- Created: Tuesday, 14 August 2018 10:39
- Written by Hannah Caller and Robert Clough
Mawkish sentiments marked the 70th anniversary of the foundation of the NHS. Prince Charles, who has never used the NHS to our knowledge, preferring private queue-jumping and fawning luxury, was trotted out to pay tribute to ‘one of our country’s greatest treasures’. Celebrities recounted how their lives had been saved, how much they owed the service, in newspapers like the Daily Mail, otherwise renowned for undermining the NHS at every opportunity. Prime Minister Theresa May thanked ‘one of our nation’s most precious institutions’– although her government has been responsible for bringing the NHS to its knees. The Archbishop of Canterbury opined that the NHS was ‘the most powerful and visible expression of our Christian heritage’. The government, aware of the unpopularity of a decade of cuts in real-term funding for the service, used the occasion to offer an increased level of funding over the next three years – although still well below what the NHS needs. Hannah Caller and Robert Clough report.
The continuous cuts in funding have resulted in a staffing crisis. In England alone, there are almost 40,000 vacant nursing posts. Across the whole workforce, the gap is closer to 100,000 people. Two years on from the announcement that nursing and midwifery bursaries are to be removed, applications to nursing degree courses have fallen by a third in England. The number that will begin training in September 2018 has dropped by 12% compared to 2017, which means a decline of 16,580 since March 2016 (the last year students received financial support via a bursary). The fall in the number of mature students applying is even greater, 16% fewer than the previous year, and 40% fewer than in June 2016. The independent NHS Pay Review Body predicts that this staffing gap will persist until 2027 unless immediate action is taken. Patient care will be adversely affected for much of the next decade.
In 2016, nearly three-quarters of all medical specialities had unfilled training posts, with dozens of hospital specialities facing year-on-year difficulties: recruitment of doctors and the number of applications to British medical schools in 2017 decreased for the third year in a row. In 2017 alone, £3bn was spent on locum doctors to fill the gaps.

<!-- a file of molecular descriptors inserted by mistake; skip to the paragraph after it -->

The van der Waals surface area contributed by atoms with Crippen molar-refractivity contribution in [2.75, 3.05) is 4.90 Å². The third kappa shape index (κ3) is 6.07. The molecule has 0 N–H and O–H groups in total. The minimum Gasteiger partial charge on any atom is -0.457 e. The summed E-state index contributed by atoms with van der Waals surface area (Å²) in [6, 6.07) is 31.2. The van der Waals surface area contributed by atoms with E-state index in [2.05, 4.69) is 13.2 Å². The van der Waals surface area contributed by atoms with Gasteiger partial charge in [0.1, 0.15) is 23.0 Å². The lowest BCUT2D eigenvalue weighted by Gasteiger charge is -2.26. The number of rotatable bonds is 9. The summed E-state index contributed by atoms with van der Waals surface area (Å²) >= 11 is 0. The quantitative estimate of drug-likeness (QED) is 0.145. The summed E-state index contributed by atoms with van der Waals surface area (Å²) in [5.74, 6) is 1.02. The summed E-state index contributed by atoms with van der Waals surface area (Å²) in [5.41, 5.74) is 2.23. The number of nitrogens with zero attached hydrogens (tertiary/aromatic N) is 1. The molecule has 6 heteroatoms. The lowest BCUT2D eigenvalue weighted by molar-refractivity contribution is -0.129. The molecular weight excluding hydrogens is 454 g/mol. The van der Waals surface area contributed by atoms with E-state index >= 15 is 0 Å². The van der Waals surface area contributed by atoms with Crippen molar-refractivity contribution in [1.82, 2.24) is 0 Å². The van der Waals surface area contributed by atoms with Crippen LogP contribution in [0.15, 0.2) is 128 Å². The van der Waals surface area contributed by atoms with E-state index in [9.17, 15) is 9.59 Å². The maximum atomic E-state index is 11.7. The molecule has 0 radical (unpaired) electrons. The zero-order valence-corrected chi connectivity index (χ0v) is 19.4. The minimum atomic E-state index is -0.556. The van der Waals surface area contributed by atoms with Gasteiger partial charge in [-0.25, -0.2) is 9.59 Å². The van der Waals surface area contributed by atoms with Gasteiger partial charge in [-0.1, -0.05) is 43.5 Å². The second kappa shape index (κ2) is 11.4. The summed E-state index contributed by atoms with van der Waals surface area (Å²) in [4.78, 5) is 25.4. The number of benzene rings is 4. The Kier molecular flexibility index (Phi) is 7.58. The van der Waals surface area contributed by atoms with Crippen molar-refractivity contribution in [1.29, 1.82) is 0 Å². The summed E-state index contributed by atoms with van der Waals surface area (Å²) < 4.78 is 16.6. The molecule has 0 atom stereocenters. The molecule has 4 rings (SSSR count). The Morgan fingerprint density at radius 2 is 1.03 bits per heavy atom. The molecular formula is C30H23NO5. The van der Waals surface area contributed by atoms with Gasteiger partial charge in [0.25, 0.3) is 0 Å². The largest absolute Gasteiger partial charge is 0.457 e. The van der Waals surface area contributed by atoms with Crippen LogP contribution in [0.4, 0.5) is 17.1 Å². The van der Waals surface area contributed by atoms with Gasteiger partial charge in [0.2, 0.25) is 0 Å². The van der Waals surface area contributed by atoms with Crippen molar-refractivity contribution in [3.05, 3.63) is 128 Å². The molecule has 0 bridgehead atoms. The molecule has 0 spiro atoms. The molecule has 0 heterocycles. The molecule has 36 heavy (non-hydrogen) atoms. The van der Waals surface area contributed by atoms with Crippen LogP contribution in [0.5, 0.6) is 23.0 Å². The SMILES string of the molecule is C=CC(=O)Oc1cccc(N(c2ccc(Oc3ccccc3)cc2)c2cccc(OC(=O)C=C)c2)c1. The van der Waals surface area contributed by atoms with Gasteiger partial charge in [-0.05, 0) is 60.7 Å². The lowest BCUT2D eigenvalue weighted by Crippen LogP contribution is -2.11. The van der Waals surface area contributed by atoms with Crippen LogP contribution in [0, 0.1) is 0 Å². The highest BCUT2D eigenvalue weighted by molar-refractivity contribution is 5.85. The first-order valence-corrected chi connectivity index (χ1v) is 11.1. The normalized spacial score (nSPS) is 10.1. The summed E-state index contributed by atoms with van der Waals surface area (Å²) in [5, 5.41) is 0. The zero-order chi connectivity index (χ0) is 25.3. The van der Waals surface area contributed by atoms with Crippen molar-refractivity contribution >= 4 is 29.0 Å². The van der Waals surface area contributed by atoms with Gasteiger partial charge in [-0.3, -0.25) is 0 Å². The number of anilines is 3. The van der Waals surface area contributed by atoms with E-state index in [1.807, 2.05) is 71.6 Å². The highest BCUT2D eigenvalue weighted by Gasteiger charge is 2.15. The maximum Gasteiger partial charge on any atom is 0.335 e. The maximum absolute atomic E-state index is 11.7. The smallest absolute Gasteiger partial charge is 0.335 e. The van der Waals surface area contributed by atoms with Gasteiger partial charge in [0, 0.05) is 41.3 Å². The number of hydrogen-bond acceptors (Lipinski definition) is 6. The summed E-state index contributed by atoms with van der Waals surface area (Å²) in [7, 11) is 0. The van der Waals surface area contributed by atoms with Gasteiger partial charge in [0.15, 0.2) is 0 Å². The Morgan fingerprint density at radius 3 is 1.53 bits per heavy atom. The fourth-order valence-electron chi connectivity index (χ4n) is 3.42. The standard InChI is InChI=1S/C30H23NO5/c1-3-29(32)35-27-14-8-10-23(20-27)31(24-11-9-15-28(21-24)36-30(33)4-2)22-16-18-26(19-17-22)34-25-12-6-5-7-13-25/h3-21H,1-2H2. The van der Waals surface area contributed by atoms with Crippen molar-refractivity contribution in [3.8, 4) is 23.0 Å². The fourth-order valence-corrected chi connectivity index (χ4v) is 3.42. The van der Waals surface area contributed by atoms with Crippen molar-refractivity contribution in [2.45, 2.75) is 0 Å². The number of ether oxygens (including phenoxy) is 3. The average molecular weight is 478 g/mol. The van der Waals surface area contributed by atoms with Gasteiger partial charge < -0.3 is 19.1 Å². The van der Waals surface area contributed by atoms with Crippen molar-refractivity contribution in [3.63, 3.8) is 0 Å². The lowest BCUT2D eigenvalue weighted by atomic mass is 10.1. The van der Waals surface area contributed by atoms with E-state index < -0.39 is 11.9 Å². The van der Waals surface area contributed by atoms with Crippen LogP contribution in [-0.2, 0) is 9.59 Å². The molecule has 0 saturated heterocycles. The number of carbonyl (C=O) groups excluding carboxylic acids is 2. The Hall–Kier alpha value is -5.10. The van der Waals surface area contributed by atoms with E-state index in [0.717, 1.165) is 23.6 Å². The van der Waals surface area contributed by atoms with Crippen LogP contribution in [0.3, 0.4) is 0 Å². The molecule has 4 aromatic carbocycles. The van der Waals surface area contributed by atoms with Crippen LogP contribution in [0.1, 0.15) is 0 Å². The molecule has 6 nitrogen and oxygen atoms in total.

In 2017, 415 GP practices closed, and it is estimated that between 618 and 777 are likely to have to close by 2022. Funding for General Practice remains £3.7bn below the 11% target of total NHS funding outlined in the GP Forward View. This estimated that 3,250 doctors need to enter training per year – only 3,157 started in 2017. Trainee GPs are now being offered £20,000 to work in certain parts of England that have difficulties recruiting and where there is a shortage of doctors. The British Medical Association suggests bigger incentives may be needed such as paying off part of student loans for trainees who enter general practice.
With the uncertainty created by Brexit, applications from EU clinicians to work in Britain have fallen by 93%. The Royal College of Physicians has issued new guidelines which include the phrase: ‘Patients must get used to nurses and other less-qualified staff doing much of the routine medical care in hospitals...’
Migrant labour built the NHS, from domestic and portering staff to doctors and nurses, many of whom worked in the least attractive specialities and geographical areas to fill posts that British trained staff would not take up. Black and minority ethnic doctors are still more likely to suffer bullying and harassment in the workplace, referral to professional bodies by their employers and other sanctions.
The Tier 2 visa route for immigration by skilled workers from outside the EU, has an annual cap of 20,700. This was imposed in 2011 when Theresa May was Home Secretary. Hospitals have spent thousands of pounds recruiting overseas doctors only to find that their visa applications have been refused. Doctors represent one fifth of all applications to the Home Office for Tier 2 visas. Between November 2017 and April 2018, only 34% of doctors had their visas granted, compared to 45% of other applicants. This period saw over 1,500 visas for doctors rejected despite hundreds of unfilled posts within the NHS. In June, the Home Office, under immense pressure, finally agreed to exclude doctors and nurses from the visa cap that was preventing thousands taking up jobs in Britain.
Mental health services in crisis
Despite the pledge to stop mental health Out of Area bed placements by 2020, 700 people had to be found beds outside their local area in January, 23% up on the same month last year and the highest level since 2016. This may mean patients have to receive treatment hundreds of miles from their homes. The number of hospital beds for people with serious mental health conditions with a consultant psychiatrist present has fallen almost 30% since 2009. Child and Adolescent Mental Health Services are failing most to meet acceptable standards. The number of inpatient beds for people suffering psychosis, serious depression and suicidal feelings, and eating disorders has fallen from 26,448 in 2009 to 18,082 at the start of 2018. Alongside this, the number of mental health nurses has fallen from 46,155 to 39,358, and the number of doctors in specialist psychiatry training, from 3,187 in 2009 to 2,588 in the first quarter of 2018. This makes a mockery of the 2012 Health and Social Care Act that established that there should be ‘parity of esteem’ between physical and mental health. The new Health Secretary Matt Hancock did not even mention mental health issues in his inaugural comments.